Now in his 70s… and while not an ancient age for the 21st century, he was considered pretty old in 1926. His body agreed, as he passed out during a passenger jaunt, forcing his passengers to somehow bring the balloon down themselves in a crash-landing. At least no one was hurt.

That was the last time Speltirini flew… dying in 1931 as an old man with a chicken farm… poor and no longer recalled for his aviation exploits.

As for Leona Dare, who had parted ways with Speltrini in October of 1889… we should back up a week bit.

As mentioned earlier, in 1872 Dare was performing acrobatic feats alongside her husband and former teacher Thomas Hall.

Depending on who you can still find alive to ask (no one, except the Hall and Dare family might have a proper answer), Dare left Hall in 1875, or Hall left Dare… either way Dare was no longer living with Thomas Hall.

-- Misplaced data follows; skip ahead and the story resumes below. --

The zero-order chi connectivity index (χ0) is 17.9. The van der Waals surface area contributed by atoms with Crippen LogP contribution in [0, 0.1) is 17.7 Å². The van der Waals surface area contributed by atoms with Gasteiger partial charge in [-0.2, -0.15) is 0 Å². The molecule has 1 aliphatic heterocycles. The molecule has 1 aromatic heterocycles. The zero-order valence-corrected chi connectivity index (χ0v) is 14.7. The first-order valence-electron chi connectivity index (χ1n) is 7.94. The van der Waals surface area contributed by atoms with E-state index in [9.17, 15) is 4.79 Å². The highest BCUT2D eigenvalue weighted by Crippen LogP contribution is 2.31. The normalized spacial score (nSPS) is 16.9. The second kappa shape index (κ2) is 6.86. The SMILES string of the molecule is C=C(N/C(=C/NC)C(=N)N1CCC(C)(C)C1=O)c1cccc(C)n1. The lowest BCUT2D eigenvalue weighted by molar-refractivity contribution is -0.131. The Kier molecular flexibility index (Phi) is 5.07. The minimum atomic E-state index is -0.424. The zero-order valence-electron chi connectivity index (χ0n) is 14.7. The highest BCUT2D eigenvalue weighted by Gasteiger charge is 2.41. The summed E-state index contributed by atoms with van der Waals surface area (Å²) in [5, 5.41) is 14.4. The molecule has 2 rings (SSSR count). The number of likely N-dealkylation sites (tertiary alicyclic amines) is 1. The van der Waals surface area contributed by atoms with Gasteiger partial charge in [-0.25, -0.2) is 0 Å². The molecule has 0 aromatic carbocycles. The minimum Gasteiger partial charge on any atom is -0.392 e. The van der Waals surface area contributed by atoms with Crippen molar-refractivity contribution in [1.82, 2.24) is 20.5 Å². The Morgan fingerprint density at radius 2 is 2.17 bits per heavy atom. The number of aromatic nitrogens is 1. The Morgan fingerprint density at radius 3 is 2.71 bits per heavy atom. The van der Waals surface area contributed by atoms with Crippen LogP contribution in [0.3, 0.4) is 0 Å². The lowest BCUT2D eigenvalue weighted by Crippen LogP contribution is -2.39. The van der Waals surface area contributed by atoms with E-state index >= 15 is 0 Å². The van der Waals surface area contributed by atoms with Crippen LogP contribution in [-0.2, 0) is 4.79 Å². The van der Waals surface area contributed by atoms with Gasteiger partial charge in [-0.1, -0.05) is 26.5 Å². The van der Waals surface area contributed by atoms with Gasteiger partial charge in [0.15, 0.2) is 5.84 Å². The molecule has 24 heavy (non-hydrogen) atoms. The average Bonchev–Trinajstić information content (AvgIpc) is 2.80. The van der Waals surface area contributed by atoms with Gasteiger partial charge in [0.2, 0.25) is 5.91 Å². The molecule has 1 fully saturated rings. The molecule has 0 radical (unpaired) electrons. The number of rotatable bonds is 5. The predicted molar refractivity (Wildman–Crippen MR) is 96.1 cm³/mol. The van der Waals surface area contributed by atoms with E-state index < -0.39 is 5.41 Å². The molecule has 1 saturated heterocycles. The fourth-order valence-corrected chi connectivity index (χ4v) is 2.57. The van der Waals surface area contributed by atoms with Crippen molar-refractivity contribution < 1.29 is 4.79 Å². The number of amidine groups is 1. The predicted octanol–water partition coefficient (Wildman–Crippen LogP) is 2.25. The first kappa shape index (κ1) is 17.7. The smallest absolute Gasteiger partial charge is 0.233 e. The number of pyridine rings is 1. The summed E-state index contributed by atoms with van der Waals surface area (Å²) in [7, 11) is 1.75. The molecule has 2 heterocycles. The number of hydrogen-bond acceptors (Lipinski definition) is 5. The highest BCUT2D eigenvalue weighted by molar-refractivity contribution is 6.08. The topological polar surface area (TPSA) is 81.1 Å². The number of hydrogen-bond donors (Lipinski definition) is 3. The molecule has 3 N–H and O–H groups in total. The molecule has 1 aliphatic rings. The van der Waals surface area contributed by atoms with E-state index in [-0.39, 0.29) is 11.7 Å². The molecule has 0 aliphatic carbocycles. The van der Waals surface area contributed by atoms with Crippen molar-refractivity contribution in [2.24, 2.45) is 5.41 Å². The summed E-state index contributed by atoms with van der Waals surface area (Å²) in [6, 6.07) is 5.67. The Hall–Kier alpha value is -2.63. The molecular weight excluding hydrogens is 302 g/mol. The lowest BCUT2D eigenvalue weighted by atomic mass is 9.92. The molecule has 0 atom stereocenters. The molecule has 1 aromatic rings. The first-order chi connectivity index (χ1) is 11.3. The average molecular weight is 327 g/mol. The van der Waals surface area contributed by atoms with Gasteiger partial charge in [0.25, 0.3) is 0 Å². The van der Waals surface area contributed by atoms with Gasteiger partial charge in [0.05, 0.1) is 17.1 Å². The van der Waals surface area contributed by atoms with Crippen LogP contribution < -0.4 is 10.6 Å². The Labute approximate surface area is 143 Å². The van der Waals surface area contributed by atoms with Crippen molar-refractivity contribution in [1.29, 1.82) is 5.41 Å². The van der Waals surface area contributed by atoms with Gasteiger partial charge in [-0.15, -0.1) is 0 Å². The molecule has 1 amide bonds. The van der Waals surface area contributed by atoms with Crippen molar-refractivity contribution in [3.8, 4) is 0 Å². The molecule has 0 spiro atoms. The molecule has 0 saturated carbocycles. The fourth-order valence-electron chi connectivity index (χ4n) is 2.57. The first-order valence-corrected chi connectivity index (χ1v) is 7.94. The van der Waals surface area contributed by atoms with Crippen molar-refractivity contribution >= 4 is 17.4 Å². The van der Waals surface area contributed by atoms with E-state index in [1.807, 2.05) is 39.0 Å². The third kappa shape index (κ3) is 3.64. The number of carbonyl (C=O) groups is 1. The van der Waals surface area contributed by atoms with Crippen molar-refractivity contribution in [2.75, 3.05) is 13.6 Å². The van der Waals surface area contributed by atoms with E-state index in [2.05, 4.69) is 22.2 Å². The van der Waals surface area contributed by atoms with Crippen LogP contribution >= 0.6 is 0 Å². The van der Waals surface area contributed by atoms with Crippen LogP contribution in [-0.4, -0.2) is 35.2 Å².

She appears to have suffered some sort of physical injury at around that time, and was unable to perform much through the rest of that decade (1870s).

In June of 1880, Dare married Ernest Theordore Grunebaum in London, England… whose family were rich toffs from Vienna, Austria.

Traveling back to Chicago later that year, Dare found out (or was conveniently reminded) that just because one’s husband leaves, or because she left him… a divorce that makes not.

So… since she was still legally married to Thomas Hall, her marriage to Grunebaum was not technically legal. So, after gaining a divorce from Hall in absentia on November 15, 1880, she then legally (this time) re-married Grunebaum in Chicago on November 17, 1880.